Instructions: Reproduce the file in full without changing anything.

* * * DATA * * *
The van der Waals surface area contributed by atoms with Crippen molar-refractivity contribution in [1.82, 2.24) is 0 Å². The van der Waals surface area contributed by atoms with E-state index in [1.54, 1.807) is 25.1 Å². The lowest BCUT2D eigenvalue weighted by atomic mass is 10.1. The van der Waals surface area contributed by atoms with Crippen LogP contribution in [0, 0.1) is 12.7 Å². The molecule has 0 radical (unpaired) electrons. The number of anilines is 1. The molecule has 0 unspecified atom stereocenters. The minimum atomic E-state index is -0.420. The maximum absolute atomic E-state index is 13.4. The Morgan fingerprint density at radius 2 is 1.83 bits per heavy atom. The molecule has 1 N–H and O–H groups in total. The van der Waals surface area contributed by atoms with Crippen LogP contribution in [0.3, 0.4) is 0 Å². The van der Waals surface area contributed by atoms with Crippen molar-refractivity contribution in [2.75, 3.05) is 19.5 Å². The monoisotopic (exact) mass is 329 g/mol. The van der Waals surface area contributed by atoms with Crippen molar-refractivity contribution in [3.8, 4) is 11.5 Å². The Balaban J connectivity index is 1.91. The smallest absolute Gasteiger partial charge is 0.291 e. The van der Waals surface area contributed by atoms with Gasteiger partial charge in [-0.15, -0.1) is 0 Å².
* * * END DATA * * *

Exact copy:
The van der Waals surface area contributed by atoms with Crippen molar-refractivity contribution in [1.82, 2.24) is 0 Å². The van der Waals surface area contributed by atoms with E-state index in [1.54, 1.807) is 25.1 Å². The lowest BCUT2D eigenvalue weighted by atomic mass is 10.1. The van der Waals surface area contributed by atoms with Crippen LogP contribution in [0, 0.1) is 12.7 Å². The molecule has 0 radical (unpaired) electrons. The number of anilines is 1. The molecule has 0 unspecified atom stereocenters. The minimum atomic E-state index is -0.420. The maximum absolute atomic E-state index is 13.4. The Morgan fingerprint density at radius 2 is 1.83 bits per heavy atom. The molecule has 1 N–H and O–H groups in total. The van der Waals surface area contributed by atoms with Crippen LogP contribution in [0.3, 0.4) is 0 Å². The van der Waals surface area contributed by atoms with Crippen molar-refractivity contribution in [2.75, 3.05) is 19.5 Å². The monoisotopic (exact) mass is 329 g/mol. The van der Waals surface area contributed by atoms with Crippen molar-refractivity contribution in [3.8, 4) is 11.5 Å². The Balaban J connectivity index is 1.91. The smallest absolute Gasteiger partial charge is 0.291 e. The van der Waals surface area contributed by atoms with Gasteiger partial charge in [-0.15, -0.1) is 0 Å².